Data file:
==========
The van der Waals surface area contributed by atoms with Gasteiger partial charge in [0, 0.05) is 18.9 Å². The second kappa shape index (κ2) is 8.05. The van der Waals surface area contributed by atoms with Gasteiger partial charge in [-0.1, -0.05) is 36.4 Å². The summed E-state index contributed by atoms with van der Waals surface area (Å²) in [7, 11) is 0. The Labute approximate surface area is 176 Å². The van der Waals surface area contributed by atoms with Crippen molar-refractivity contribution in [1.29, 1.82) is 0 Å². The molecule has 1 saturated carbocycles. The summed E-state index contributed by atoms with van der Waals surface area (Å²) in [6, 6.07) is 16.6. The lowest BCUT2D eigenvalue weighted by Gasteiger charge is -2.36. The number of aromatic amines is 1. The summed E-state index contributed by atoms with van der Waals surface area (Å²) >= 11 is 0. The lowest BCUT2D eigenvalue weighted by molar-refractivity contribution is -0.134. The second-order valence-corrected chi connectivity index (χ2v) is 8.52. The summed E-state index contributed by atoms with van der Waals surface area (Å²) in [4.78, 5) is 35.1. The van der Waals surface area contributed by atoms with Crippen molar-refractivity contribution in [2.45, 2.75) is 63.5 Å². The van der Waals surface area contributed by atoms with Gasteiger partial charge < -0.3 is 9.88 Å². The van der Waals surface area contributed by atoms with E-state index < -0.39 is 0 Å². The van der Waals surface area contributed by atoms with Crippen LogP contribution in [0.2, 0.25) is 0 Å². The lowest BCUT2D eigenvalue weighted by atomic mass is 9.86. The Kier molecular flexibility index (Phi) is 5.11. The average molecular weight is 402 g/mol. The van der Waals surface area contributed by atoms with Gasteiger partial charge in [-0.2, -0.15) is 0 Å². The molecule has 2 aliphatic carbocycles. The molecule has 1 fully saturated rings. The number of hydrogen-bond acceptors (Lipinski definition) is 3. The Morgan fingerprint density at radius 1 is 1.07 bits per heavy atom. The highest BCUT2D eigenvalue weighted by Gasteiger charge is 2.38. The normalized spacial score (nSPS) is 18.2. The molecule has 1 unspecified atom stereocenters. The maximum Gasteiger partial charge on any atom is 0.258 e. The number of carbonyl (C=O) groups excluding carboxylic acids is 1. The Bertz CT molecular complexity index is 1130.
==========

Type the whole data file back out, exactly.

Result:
The van der Waals surface area contributed by atoms with Gasteiger partial charge in [0, 0.05) is 18.9 Å². The second kappa shape index (κ2) is 8.05. The van der Waals surface area contributed by atoms with Gasteiger partial charge in [-0.1, -0.05) is 36.4 Å². The summed E-state index contributed by atoms with van der Waals surface area (Å²) in [7, 11) is 0. The Labute approximate surface area is 176 Å². The van der Waals surface area contributed by atoms with Crippen molar-refractivity contribution in [1.29, 1.82) is 0 Å². The molecule has 1 saturated carbocycles. The summed E-state index contributed by atoms with van der Waals surface area (Å²) in [6, 6.07) is 16.6. The lowest BCUT2D eigenvalue weighted by Gasteiger charge is -2.36. The number of aromatic amines is 1. The summed E-state index contributed by atoms with van der Waals surface area (Å²) >= 11 is 0. The lowest BCUT2D eigenvalue weighted by molar-refractivity contribution is -0.134. The second-order valence-corrected chi connectivity index (χ2v) is 8.52. The summed E-state index contributed by atoms with van der Waals surface area (Å²) in [4.78, 5) is 35.1. The van der Waals surface area contributed by atoms with Crippen molar-refractivity contribution in [2.45, 2.75) is 63.5 Å². The van der Waals surface area contributed by atoms with Gasteiger partial charge < -0.3 is 9.88 Å². The van der Waals surface area contributed by atoms with E-state index < -0.39 is 0 Å². The van der Waals surface area contributed by atoms with Crippen LogP contribution in [0.2, 0.25) is 0 Å². The lowest BCUT2D eigenvalue weighted by atomic mass is 9.86. The Kier molecular flexibility index (Phi) is 5.11. The average molecular weight is 402 g/mol. The van der Waals surface area contributed by atoms with Gasteiger partial charge in [-0.2, -0.15) is 0 Å². The molecule has 2 aliphatic carbocycles. The molecule has 1 fully saturated rings. The number of hydrogen-bond acceptors (Lipinski definition) is 3. The Morgan fingerprint density at radius 1 is 1.07 bits per heavy atom. The highest BCUT2D eigenvalue weighted by Gasteiger charge is 2.38. The normalized spacial score (nSPS) is 18.2. The molecule has 1 unspecified atom stereocenters. The maximum Gasteiger partial charge on any atom is 0.258 e. The number of carbonyl (C=O) groups excluding carboxylic acids is 1. The Bertz CT molecular complexity index is 1130.